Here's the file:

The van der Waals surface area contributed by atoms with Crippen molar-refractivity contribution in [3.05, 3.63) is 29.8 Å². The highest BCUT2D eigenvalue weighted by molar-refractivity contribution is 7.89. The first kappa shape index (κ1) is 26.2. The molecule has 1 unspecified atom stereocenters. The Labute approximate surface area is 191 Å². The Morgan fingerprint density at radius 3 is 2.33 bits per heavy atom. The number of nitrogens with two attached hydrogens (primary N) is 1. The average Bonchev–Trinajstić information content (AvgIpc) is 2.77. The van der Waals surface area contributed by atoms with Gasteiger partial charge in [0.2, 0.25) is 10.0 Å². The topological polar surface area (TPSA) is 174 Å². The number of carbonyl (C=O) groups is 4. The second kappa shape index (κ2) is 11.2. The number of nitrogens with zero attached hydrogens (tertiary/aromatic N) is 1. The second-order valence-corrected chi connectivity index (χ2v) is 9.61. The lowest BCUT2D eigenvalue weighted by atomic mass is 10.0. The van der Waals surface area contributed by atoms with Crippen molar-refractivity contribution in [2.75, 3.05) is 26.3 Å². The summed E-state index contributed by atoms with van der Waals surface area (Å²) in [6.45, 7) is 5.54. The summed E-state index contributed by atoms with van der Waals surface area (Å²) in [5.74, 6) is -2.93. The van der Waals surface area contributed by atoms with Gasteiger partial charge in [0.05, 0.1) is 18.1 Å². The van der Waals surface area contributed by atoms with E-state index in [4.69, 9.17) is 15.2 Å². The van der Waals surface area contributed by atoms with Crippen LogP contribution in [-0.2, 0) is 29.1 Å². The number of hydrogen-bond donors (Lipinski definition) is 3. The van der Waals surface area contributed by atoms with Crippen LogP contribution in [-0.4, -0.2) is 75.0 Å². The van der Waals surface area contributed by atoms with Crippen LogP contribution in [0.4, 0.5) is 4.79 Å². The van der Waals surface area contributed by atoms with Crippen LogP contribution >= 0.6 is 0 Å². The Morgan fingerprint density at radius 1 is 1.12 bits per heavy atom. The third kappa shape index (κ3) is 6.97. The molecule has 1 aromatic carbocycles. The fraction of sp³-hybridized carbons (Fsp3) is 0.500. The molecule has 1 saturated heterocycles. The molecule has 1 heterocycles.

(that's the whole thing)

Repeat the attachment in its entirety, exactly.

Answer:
The van der Waals surface area contributed by atoms with Crippen molar-refractivity contribution in [3.05, 3.63) is 29.8 Å². The highest BCUT2D eigenvalue weighted by molar-refractivity contribution is 7.89. The first kappa shape index (κ1) is 26.2. The molecule has 1 unspecified atom stereocenters. The Labute approximate surface area is 191 Å². The Morgan fingerprint density at radius 3 is 2.33 bits per heavy atom. The number of nitrogens with two attached hydrogens (primary N) is 1. The average Bonchev–Trinajstić information content (AvgIpc) is 2.77. The van der Waals surface area contributed by atoms with Gasteiger partial charge in [0.2, 0.25) is 10.0 Å². The topological polar surface area (TPSA) is 174 Å². The number of carbonyl (C=O) groups is 4. The second kappa shape index (κ2) is 11.2. The number of nitrogens with zero attached hydrogens (tertiary/aromatic N) is 1. The second-order valence-corrected chi connectivity index (χ2v) is 9.61. The lowest BCUT2D eigenvalue weighted by atomic mass is 10.0. The van der Waals surface area contributed by atoms with Crippen molar-refractivity contribution in [2.75, 3.05) is 26.3 Å². The summed E-state index contributed by atoms with van der Waals surface area (Å²) in [6.45, 7) is 5.54. The summed E-state index contributed by atoms with van der Waals surface area (Å²) in [5.74, 6) is -2.93. The van der Waals surface area contributed by atoms with Gasteiger partial charge in [0.05, 0.1) is 18.1 Å². The van der Waals surface area contributed by atoms with E-state index in [4.69, 9.17) is 15.2 Å². The van der Waals surface area contributed by atoms with Crippen LogP contribution in [-0.2, 0) is 29.1 Å². The number of hydrogen-bond donors (Lipinski definition) is 3. The van der Waals surface area contributed by atoms with Crippen LogP contribution in [-0.4, -0.2) is 75.0 Å². The van der Waals surface area contributed by atoms with Crippen LogP contribution in [0.4, 0.5) is 4.79 Å². The van der Waals surface area contributed by atoms with Crippen LogP contribution >= 0.6 is 0 Å². The Morgan fingerprint density at radius 1 is 1.12 bits per heavy atom. The third kappa shape index (κ3) is 6.97. The molecule has 1 aromatic carbocycles. The fraction of sp³-hybridized carbons (Fsp3) is 0.500. The molecule has 1 saturated heterocycles. The molecule has 1 heterocycles.